Late in June, I committed to journaling for 21-days consecutive days, each entry beginning with the words “I release…”. Grief and sadness had been frequent companions that month, and I decided that writing about LETTING GO would help. Each day, I wrote about what I chose to release – FULLY release – that day. Sometimes I wrote just a few sentences and other times a page or two, and after several days I actually felt lighter and began to realize how much of what I was releasing had not mattered for years. Why then, was I still carrying it?
This question reminded me of accounts I had read about people who trained for long-distance hikes of hundreds of miles or kilometers. Often, these hikers ignored the best advice that more experienced hikers shared in books, online articles, podcasts, and how-to manuals. Novice long-distance hikers over-stuffed their backpacks with items they believed would be essential to their safety or comfort during the coming weeks or months on the trail. Then I thought of my Mom’s words, “Sometimes we have to learn our lessons the hard way.” Of the many, many differences between me and those hikers, an important one is that they can actually see everything they have in their backpacks but the burdens I was carrying were invisible.
During the three-week period of writing about what I was choosing to release, I paid especially close attention to the themes of releasing, of holding on, and of “being stuck” whenever they surfaced in conversations with family, friends and acquaintances. Few of the people with whom I spoke were aware of my 21-day commitment, so these themes did not arise because people knew I was focused on letting go, but the number of times that others talked about these topics astonished me.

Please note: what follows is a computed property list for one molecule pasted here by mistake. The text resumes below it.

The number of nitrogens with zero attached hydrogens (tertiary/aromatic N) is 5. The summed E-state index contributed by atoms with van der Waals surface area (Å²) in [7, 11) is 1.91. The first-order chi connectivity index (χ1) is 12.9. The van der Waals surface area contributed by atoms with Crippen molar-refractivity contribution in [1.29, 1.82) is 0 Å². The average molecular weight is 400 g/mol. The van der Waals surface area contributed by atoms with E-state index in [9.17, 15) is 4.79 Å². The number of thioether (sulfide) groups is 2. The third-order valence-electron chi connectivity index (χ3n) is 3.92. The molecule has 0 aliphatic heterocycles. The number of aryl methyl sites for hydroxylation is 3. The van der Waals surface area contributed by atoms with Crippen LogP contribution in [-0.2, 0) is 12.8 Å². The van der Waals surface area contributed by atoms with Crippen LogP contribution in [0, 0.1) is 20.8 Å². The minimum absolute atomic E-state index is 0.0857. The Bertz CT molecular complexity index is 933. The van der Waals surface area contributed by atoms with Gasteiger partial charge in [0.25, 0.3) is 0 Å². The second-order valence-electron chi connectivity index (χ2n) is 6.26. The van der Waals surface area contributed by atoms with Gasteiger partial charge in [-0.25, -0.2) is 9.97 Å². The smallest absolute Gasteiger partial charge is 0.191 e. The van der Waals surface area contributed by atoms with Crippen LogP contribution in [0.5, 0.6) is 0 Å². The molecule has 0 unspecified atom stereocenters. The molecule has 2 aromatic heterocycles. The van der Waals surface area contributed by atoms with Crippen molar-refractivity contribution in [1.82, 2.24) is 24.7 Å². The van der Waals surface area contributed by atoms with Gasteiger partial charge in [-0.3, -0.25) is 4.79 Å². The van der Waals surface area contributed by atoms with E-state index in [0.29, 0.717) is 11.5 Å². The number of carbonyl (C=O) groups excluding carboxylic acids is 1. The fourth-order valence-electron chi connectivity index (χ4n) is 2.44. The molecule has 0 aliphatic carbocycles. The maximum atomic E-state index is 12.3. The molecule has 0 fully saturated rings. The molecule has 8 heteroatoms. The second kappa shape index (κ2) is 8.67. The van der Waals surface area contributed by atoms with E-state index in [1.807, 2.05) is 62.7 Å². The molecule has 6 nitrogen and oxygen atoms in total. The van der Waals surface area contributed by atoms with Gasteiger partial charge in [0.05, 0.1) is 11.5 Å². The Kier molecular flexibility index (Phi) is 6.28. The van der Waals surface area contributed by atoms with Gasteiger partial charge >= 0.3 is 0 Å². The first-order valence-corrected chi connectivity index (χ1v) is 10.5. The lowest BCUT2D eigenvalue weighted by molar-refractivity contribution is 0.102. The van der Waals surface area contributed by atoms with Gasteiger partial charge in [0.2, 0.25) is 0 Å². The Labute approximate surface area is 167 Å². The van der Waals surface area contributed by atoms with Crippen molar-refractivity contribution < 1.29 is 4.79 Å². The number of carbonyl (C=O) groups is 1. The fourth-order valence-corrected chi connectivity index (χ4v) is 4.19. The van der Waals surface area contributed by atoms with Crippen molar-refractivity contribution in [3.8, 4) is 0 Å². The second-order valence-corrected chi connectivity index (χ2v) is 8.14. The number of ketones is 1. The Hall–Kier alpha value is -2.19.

“Letting go” has a unique meaning for everyone, and I began making notes about the things, ideas, beliefs, and experiences people mentioned in those conversations, as well as the themes that emerged in my own writing. The range was broad, and some of the most frequently mentioned items that they were/are “holding on to” are …
… the past
… self-limiting beliefs
… the need for approval
… grief and sadness
… toxic relationships
… expectations (their own and other people’s expectations of them)
… judging others
… unhealthy habits
… an out-of-date version of who they are
… people who consciously and continuously hurt them
… disappointment (in themselves and/or in others)
… the tendency or need to do “one more thing” before ending a workday
… a bad experience they often remember and relive
… clothes they no longer wear or that no longer fit
… clutter in their living space
The burden of holding on to any one of these, or other things not listed here, consumes precious energy we could choose to use in some other way, and most of us are holding on to much more than just one thing. It takes strength, courage and determination to LET GO when, on some deep level, we want to hold on to something or someone we know is not good for us.
The first step is exploring our own list of unseen burdens, and then deciding which we are willing to leave behind. I also found it helpful to explore why I had not let go of some of the burdens I now wanted to unload. Whatever process you take, whatever works best for you, I hope you will consider the weight of all that you carry that is no longer in your highest good… and then give yourself permission to let it go.
As always, I welcome your thoughts, experiences and insights in the comment box below. We have so much to learn from each other.
Photo credit: © Sanchik | Dreamstime.com